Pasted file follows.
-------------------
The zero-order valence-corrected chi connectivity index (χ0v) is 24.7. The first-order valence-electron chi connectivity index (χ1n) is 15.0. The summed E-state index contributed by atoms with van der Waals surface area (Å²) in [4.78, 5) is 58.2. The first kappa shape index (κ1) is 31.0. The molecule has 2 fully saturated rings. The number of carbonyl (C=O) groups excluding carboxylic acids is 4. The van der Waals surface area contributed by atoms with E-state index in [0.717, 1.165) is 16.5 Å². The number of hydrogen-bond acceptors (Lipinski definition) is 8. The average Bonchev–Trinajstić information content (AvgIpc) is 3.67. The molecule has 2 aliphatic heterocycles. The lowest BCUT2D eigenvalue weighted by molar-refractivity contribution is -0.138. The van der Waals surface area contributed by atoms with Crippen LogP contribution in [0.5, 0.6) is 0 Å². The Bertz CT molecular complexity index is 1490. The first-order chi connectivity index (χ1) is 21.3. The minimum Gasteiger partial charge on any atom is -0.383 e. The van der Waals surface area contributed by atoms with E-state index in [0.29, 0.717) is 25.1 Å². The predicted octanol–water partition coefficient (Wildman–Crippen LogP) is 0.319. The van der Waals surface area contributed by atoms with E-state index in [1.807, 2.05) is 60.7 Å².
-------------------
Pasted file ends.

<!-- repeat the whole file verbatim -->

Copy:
The zero-order valence-corrected chi connectivity index (χ0v) is 24.7. The first-order valence-electron chi connectivity index (χ1n) is 15.0. The summed E-state index contributed by atoms with van der Waals surface area (Å²) in [4.78, 5) is 58.2. The first kappa shape index (κ1) is 31.0. The molecule has 2 fully saturated rings. The number of carbonyl (C=O) groups excluding carboxylic acids is 4. The van der Waals surface area contributed by atoms with E-state index in [0.717, 1.165) is 16.5 Å². The number of hydrogen-bond acceptors (Lipinski definition) is 8. The average Bonchev–Trinajstić information content (AvgIpc) is 3.67. The molecule has 2 aliphatic heterocycles. The lowest BCUT2D eigenvalue weighted by molar-refractivity contribution is -0.138. The van der Waals surface area contributed by atoms with Crippen LogP contribution in [0.5, 0.6) is 0 Å². The Bertz CT molecular complexity index is 1490. The first-order chi connectivity index (χ1) is 21.3. The minimum Gasteiger partial charge on any atom is -0.383 e. The van der Waals surface area contributed by atoms with E-state index in [0.29, 0.717) is 25.1 Å². The predicted octanol–water partition coefficient (Wildman–Crippen LogP) is 0.319. The van der Waals surface area contributed by atoms with E-state index in [1.807, 2.05) is 60.7 Å².